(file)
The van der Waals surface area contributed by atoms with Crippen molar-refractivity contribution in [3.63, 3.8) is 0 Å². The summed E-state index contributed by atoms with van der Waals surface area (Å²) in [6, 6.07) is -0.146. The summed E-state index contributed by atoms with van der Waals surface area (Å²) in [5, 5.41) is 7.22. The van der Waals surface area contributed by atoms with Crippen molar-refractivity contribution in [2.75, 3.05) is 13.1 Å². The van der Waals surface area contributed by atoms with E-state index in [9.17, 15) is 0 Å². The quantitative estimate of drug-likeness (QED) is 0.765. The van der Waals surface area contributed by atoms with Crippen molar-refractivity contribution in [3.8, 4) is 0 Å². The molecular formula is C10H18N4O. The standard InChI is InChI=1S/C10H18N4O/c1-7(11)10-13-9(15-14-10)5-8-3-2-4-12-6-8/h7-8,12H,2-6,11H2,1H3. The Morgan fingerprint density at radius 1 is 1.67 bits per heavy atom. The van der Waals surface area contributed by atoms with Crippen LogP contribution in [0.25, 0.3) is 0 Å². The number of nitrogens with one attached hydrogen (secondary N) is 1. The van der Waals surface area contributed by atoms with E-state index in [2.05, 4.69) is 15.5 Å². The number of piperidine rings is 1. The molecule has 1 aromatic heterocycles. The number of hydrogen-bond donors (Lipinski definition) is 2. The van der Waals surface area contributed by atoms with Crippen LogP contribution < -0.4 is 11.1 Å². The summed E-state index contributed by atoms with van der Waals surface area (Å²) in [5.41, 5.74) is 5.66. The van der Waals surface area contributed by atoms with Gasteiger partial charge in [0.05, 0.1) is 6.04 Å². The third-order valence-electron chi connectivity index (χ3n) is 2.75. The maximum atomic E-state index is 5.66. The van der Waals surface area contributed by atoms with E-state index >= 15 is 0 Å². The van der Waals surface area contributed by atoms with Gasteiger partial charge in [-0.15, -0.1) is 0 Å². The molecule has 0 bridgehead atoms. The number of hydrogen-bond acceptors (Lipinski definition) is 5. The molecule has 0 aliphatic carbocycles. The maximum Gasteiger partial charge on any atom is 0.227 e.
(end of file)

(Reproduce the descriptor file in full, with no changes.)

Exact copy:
The van der Waals surface area contributed by atoms with Crippen molar-refractivity contribution in [3.63, 3.8) is 0 Å². The summed E-state index contributed by atoms with van der Waals surface area (Å²) in [6, 6.07) is -0.146. The summed E-state index contributed by atoms with van der Waals surface area (Å²) in [5, 5.41) is 7.22. The van der Waals surface area contributed by atoms with Crippen molar-refractivity contribution in [2.75, 3.05) is 13.1 Å². The van der Waals surface area contributed by atoms with E-state index in [9.17, 15) is 0 Å². The quantitative estimate of drug-likeness (QED) is 0.765. The van der Waals surface area contributed by atoms with Crippen molar-refractivity contribution in [3.8, 4) is 0 Å². The molecular formula is C10H18N4O. The standard InChI is InChI=1S/C10H18N4O/c1-7(11)10-13-9(15-14-10)5-8-3-2-4-12-6-8/h7-8,12H,2-6,11H2,1H3. The Morgan fingerprint density at radius 1 is 1.67 bits per heavy atom. The van der Waals surface area contributed by atoms with Crippen LogP contribution in [0.25, 0.3) is 0 Å². The number of nitrogens with one attached hydrogen (secondary N) is 1. The van der Waals surface area contributed by atoms with E-state index in [2.05, 4.69) is 15.5 Å². The number of piperidine rings is 1. The molecule has 1 aromatic heterocycles. The number of hydrogen-bond donors (Lipinski definition) is 2. The van der Waals surface area contributed by atoms with Crippen LogP contribution < -0.4 is 11.1 Å². The summed E-state index contributed by atoms with van der Waals surface area (Å²) in [5.41, 5.74) is 5.66. The van der Waals surface area contributed by atoms with Gasteiger partial charge in [0.05, 0.1) is 6.04 Å². The third-order valence-electron chi connectivity index (χ3n) is 2.75. The maximum atomic E-state index is 5.66. The van der Waals surface area contributed by atoms with E-state index >= 15 is 0 Å². The van der Waals surface area contributed by atoms with Gasteiger partial charge in [-0.15, -0.1) is 0 Å². The molecule has 0 bridgehead atoms. The number of hydrogen-bond acceptors (Lipinski definition) is 5. The molecule has 0 aliphatic carbocycles. The maximum Gasteiger partial charge on any atom is 0.227 e.